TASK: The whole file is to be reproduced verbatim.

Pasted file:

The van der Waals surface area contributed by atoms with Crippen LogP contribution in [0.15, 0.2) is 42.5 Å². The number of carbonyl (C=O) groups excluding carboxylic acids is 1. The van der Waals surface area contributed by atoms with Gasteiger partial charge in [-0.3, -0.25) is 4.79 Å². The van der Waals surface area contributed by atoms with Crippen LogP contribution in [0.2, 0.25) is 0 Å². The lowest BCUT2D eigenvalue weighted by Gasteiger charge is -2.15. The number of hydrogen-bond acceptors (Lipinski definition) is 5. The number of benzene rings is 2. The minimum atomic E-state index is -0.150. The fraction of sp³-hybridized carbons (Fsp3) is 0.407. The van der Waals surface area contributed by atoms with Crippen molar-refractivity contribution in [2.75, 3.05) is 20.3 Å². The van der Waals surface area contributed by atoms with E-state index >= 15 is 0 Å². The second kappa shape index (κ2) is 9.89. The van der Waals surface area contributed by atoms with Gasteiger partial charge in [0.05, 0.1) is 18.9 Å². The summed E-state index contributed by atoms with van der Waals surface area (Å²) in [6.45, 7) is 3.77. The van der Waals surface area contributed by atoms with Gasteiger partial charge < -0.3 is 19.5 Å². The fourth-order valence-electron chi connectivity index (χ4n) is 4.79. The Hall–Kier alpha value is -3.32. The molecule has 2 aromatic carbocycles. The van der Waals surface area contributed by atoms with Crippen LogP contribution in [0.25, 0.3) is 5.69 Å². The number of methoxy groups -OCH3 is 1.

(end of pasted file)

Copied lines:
The van der Waals surface area contributed by atoms with Crippen LogP contribution in [0.15, 0.2) is 42.5 Å². The number of carbonyl (C=O) groups excluding carboxylic acids is 1. The van der Waals surface area contributed by atoms with Gasteiger partial charge in [-0.3, -0.25) is 4.79 Å². The van der Waals surface area contributed by atoms with Crippen LogP contribution in [0.2, 0.25) is 0 Å². The lowest BCUT2D eigenvalue weighted by Gasteiger charge is -2.15. The number of hydrogen-bond acceptors (Lipinski definition) is 5. The number of benzene rings is 2. The minimum atomic E-state index is -0.150. The fraction of sp³-hybridized carbons (Fsp3) is 0.407. The van der Waals surface area contributed by atoms with Crippen molar-refractivity contribution in [2.75, 3.05) is 20.3 Å². The van der Waals surface area contributed by atoms with E-state index >= 15 is 0 Å². The second kappa shape index (κ2) is 9.89. The van der Waals surface area contributed by atoms with Gasteiger partial charge in [0.05, 0.1) is 18.9 Å². The summed E-state index contributed by atoms with van der Waals surface area (Å²) in [6.45, 7) is 3.77. The van der Waals surface area contributed by atoms with Gasteiger partial charge < -0.3 is 19.5 Å². The fourth-order valence-electron chi connectivity index (χ4n) is 4.79. The Hall–Kier alpha value is -3.32. The molecule has 2 aromatic carbocycles. The van der Waals surface area contributed by atoms with Crippen LogP contribution in [0.25, 0.3) is 5.69 Å². The number of methoxy groups -OCH3 is 1.